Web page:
It is expected that air quality will continue to improve as the rules become stricter each year. For example, as of 2019, diesel cars over 19 years old were prohibited, and in 2020 the rules expanded to prohibit diesel cars over 15 years old.

How DXC manages the complexity

 

The collaboration between Brussels Taxation, Brussels Environment, Brussels Mobility and DXC has a number of technological and policy-based dimensions.

The system had to be effective, accurate and fair. There had to be extensive public education to ensure awareness. And there had to be room for exceptions or derogations.

Value delivered

The system takes 4 million license plate photos per day
Increased interest in alternative modes of transportation, such as bicycles
Additional smart city initiatives in Brussels built on LEZ program foundation
Decline in air pollution in Brussels from cars, vans and buses

The first live test of the cameras and the back-end data processing systems occurred in January of 2018, and the rest of that year was spent doing an architectural study to determine where to put the cameras, building the database of 9.6 million vehicles and rolling out specific functions.

DXC also built a website where all vehicle owners, whether Belgian or foreign, can plug in their information and find out if their vehicle is allowed in the city. Even if an outside vehicle is allowed to enter, the driver must still visit the website and register the vehicle.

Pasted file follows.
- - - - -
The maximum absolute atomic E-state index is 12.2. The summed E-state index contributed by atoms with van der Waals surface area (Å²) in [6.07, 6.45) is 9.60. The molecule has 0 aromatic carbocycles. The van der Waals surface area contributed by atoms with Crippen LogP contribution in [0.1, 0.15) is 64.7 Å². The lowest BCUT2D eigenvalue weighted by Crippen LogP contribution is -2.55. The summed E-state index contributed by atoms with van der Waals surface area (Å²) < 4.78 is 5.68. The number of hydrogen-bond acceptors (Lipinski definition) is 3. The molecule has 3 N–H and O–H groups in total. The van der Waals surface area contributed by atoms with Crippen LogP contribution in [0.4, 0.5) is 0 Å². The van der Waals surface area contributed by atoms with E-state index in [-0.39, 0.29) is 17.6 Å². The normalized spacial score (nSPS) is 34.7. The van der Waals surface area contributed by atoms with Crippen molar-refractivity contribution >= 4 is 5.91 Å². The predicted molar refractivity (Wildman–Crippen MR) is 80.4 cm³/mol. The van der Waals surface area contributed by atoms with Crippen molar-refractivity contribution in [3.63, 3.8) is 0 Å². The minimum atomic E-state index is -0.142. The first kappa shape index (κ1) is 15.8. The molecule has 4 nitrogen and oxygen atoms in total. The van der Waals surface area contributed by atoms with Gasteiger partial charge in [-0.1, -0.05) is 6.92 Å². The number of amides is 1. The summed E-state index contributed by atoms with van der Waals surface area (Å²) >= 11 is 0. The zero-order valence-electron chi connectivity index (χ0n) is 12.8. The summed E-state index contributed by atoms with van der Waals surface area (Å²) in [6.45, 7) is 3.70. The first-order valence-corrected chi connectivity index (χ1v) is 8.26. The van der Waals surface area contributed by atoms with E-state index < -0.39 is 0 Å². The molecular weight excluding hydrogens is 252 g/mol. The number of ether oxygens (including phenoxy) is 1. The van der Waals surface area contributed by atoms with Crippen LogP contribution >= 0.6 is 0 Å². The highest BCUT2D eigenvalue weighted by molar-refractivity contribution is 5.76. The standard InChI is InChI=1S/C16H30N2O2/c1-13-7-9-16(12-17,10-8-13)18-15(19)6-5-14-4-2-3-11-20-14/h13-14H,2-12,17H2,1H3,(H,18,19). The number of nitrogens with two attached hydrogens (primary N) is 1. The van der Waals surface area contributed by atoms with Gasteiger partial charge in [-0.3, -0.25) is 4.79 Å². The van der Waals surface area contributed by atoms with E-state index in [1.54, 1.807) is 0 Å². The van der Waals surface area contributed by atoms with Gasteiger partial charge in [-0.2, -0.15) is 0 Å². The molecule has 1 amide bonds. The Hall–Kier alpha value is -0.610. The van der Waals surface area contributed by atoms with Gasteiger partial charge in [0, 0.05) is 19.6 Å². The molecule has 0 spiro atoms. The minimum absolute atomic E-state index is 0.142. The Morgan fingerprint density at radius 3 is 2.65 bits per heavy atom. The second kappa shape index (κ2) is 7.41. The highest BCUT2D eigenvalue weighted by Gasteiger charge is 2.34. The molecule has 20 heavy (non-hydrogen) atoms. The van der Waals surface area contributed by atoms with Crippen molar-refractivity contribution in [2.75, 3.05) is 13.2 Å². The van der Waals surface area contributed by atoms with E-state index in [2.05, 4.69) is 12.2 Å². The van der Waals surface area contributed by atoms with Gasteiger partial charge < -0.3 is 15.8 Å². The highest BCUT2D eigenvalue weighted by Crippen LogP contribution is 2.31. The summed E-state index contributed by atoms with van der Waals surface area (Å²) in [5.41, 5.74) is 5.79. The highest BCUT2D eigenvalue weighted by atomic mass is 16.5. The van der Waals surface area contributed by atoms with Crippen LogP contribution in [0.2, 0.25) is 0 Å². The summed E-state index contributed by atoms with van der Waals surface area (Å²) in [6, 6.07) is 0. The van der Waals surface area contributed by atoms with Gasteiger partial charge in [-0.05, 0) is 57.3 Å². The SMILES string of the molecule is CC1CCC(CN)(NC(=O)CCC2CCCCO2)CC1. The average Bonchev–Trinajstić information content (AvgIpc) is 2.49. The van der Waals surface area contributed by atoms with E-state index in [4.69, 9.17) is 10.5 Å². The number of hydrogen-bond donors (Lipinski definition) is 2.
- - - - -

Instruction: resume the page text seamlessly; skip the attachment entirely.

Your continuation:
“That large stream of data comes to us every day. The data is then automatically compared in our database with data from the Vehicle Registration Service so that the technical characteristics of the vehicle are checked and compared against the rules of the LEZ.”

Dirk De Smedt General Director of Brussels Fiscality

Tailored to the vehicles

 

The rules follow a well-accepted European system that ranks vehicles on a scale of 1 to 6 based on the polluting level of the vehicle (which roughly correlates to its age), and whether it runs on diesel fuel or takes regular gas.

In Brussels, 57% of registered cars are diesel, 40% take regular gasoline and only about 2% are electric. In 2019, for example, the rules affected about 4% of the registered vehicles in Brussels.

There are several categories of exemptions: Vehicles more than 30 years old that are registered as “Oldtimers” are automatically exempt — the rationale being that these vehicles are not used for work, and by definition it is impossible to have a classic car that is not polluting.

There are also exemptions for handicapped people and for food trucks. In addition, people can buy day passes for 35 euros, up to eight per year.

Looking to the future

 

The success of the analytics and automation program is expected to lead to new initiatives within Brussels, such as expanding the use of the special cameras to restrict traffic in certain zones. Similar to the LEZ program, the access zone system includes the possibility of fines for violators, as well as exemptions for vehicles that need to be in the area.

That’s just the beginning, as Brussels continues to discover new applications for the LEZ infrastructure.